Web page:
A reminder that the process with these Carib Lit Plus Caribbean arts bulletins is to do a front and back half of the month, updating as time allows as new information comes in; so, come back, or, if looking for an earlier installment, use the search window. (in brackets, as much as I can remember, I’ll add a note re how I sourced the information)
The BarbudanGo grant for a project on Barbuda has gone to ACT – no, not that ACT. Congrats to the ACT Drama Theatre. –
(Source – facebook)
Just before Christmas, Brooklyn based online Caribbean arts non-profit tropicalfete.com launched the Caribbean Cultural Puzzle. St. Lucian born founder and tropicalfete.com president Alton Aimable said, “The purchase of the puzzle helps us with our mission of developing the community in arts and social services with the focus on educating the community on Caribbean culture. The projects we engage in are to use culture as a tool for social transformation,” he shared. (Source – email from tropicalfete.com)
I would like to be able to do one of these without having to do a death announcement but it is not this day… this day we mourn Zuri Holder who died tragically on January 4th 2020 of injuries sustained during a vehicular accident. Zuri was family. I met him as a very young child when I started volunteering with the Cushion Club and watched him grow over the years. His dad Cedric has kept that Club going to this day, a literary and literal uncle to many children over 20 or so years, though Zuri graduated the Club some years ago and was a young adult. I can’t imagine his pain. The Wadadli Pen family will remember Zuri as a repeat finalist – second in the 12 and younger category in 2011 and winner of that category and third overall in 2013. Zuri had also been a dancer and drummer with the Antigua Dance Academy. Wadadli Pen deals with youth mostly so we haven’t really had as a platform to deal with the loss of one of our own before – forgive any missteps; my heart is heavy. (Source- the circle of us who knew him)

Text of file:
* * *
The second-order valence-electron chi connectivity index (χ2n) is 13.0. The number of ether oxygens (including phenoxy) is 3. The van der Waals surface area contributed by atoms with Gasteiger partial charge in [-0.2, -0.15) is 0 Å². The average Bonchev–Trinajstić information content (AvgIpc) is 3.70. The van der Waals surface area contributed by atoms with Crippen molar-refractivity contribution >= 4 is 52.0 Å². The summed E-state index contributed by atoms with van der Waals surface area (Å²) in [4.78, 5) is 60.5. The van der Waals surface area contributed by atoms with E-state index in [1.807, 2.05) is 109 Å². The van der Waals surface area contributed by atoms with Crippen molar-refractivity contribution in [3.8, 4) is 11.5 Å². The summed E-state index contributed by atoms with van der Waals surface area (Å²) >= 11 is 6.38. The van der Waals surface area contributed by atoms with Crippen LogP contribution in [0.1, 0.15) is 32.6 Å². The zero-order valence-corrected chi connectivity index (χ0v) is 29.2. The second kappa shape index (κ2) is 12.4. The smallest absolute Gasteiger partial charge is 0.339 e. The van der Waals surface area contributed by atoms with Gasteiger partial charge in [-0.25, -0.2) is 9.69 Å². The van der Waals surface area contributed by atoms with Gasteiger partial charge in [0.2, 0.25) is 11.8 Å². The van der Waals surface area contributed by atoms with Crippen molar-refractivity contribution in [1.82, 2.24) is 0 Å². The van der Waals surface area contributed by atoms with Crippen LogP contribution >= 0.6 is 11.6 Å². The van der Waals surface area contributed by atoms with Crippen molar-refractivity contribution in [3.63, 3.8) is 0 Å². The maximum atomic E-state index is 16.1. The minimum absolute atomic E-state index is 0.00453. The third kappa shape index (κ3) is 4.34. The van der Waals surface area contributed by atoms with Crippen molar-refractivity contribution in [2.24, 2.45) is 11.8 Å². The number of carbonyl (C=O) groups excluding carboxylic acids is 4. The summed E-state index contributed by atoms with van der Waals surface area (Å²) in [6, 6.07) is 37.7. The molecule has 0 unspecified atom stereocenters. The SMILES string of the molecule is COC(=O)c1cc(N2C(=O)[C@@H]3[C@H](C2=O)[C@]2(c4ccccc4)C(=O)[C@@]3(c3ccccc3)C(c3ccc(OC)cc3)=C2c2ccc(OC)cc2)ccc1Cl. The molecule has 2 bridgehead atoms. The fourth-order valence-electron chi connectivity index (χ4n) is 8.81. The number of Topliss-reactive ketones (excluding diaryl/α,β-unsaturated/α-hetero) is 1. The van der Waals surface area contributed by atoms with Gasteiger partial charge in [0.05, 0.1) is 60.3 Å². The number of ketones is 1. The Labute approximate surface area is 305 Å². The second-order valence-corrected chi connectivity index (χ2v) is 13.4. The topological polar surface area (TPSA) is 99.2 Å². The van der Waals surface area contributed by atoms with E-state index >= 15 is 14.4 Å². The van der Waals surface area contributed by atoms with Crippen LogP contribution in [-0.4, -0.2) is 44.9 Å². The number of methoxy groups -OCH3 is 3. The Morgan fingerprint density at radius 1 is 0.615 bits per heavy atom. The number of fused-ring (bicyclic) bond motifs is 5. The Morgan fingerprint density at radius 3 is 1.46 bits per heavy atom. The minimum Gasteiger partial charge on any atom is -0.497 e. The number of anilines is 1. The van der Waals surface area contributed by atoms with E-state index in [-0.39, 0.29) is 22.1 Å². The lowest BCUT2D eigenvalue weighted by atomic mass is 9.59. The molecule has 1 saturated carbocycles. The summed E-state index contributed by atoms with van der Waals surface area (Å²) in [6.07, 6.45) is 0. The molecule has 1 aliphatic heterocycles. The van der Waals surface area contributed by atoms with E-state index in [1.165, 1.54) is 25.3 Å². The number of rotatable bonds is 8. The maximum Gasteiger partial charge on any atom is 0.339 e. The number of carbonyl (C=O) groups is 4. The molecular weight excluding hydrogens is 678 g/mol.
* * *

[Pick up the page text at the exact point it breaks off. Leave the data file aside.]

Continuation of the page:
Foremost Belizean author Zee Edgell died in December. I met her once and interviewed her as well (at the 2010 Antigua and Barbuda International Literary Festival) and found her not only to be calm but calming, her energy influencing yours in the most sublime way. No airs, no off putting ness despite being, well, Zee Edgell. “Edgell, lauded as Belize’s foremost fiction writer, was perhaps best known for her 1982 debut novel, Beka Lamb, read and studied by generations of students in the Caribbean and beyond. She received an honorary doctorate from the UWI Cave Hill, and was named a Member of the Order of the British Empire by Queen Elizabeth II.” (Bocas) Read more about Zee Edgell and view a reading of her work at the African American Literary Book Club. (Source – initially Bocas Lit Fest on Instagram followed by additional research and relfection)
fAntiguan and New York Times bestselling author Eric Jerome Dickey has died. He was a regular at the literary festival here in Antigua as seen above, during its short run, and even lived here for a time while working on one of his books which is partially set in Antigua. His death was a double blow coming within hours of Zuri’s passing. He was one of my literary angels and I mourn him. Read more about EJD here. (Source – initially twitter condolence post by another writer and then confirmation after much searching via Essence)